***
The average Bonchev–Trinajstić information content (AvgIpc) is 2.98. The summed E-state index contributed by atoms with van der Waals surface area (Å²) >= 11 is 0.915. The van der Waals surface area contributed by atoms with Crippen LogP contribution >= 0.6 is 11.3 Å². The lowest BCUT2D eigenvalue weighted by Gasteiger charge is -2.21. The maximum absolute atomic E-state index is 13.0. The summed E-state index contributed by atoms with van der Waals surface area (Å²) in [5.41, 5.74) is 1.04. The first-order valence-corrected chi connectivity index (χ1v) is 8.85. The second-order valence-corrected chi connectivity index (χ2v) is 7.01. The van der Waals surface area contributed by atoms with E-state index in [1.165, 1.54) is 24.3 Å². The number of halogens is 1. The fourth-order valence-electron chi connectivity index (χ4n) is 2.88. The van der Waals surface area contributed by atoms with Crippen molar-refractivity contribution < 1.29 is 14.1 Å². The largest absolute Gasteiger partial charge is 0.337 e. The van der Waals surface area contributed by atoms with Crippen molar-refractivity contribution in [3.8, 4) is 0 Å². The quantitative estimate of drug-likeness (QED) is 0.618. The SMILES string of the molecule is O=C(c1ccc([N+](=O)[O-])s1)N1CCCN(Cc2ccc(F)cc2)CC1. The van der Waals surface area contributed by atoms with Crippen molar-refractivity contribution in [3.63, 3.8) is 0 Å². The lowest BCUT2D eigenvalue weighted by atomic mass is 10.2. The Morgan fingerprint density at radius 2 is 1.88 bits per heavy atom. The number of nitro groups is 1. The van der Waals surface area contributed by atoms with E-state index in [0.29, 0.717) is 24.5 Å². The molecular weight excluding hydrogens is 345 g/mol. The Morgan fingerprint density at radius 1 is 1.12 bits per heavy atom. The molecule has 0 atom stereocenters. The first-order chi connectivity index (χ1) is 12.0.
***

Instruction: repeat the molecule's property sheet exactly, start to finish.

The average Bonchev–Trinajstić information content (AvgIpc) is 2.98. The summed E-state index contributed by atoms with van der Waals surface area (Å²) >= 11 is 0.915. The van der Waals surface area contributed by atoms with Crippen LogP contribution >= 0.6 is 11.3 Å². The lowest BCUT2D eigenvalue weighted by Gasteiger charge is -2.21. The maximum absolute atomic E-state index is 13.0. The summed E-state index contributed by atoms with van der Waals surface area (Å²) in [5.41, 5.74) is 1.04. The first-order valence-corrected chi connectivity index (χ1v) is 8.85. The second-order valence-corrected chi connectivity index (χ2v) is 7.01. The van der Waals surface area contributed by atoms with E-state index in [1.165, 1.54) is 24.3 Å². The number of halogens is 1. The fourth-order valence-electron chi connectivity index (χ4n) is 2.88. The van der Waals surface area contributed by atoms with Crippen molar-refractivity contribution < 1.29 is 14.1 Å². The largest absolute Gasteiger partial charge is 0.337 e. The van der Waals surface area contributed by atoms with Crippen molar-refractivity contribution in [3.8, 4) is 0 Å². The quantitative estimate of drug-likeness (QED) is 0.618. The SMILES string of the molecule is O=C(c1ccc([N+](=O)[O-])s1)N1CCCN(Cc2ccc(F)cc2)CC1. The van der Waals surface area contributed by atoms with Crippen molar-refractivity contribution in [3.63, 3.8) is 0 Å². The lowest BCUT2D eigenvalue weighted by atomic mass is 10.2. The Morgan fingerprint density at radius 2 is 1.88 bits per heavy atom. The number of nitro groups is 1. The van der Waals surface area contributed by atoms with E-state index in [0.29, 0.717) is 24.5 Å². The molecular weight excluding hydrogens is 345 g/mol. The Morgan fingerprint density at radius 1 is 1.12 bits per heavy atom. The molecule has 0 atom stereocenters. The first-order chi connectivity index (χ1) is 12.0.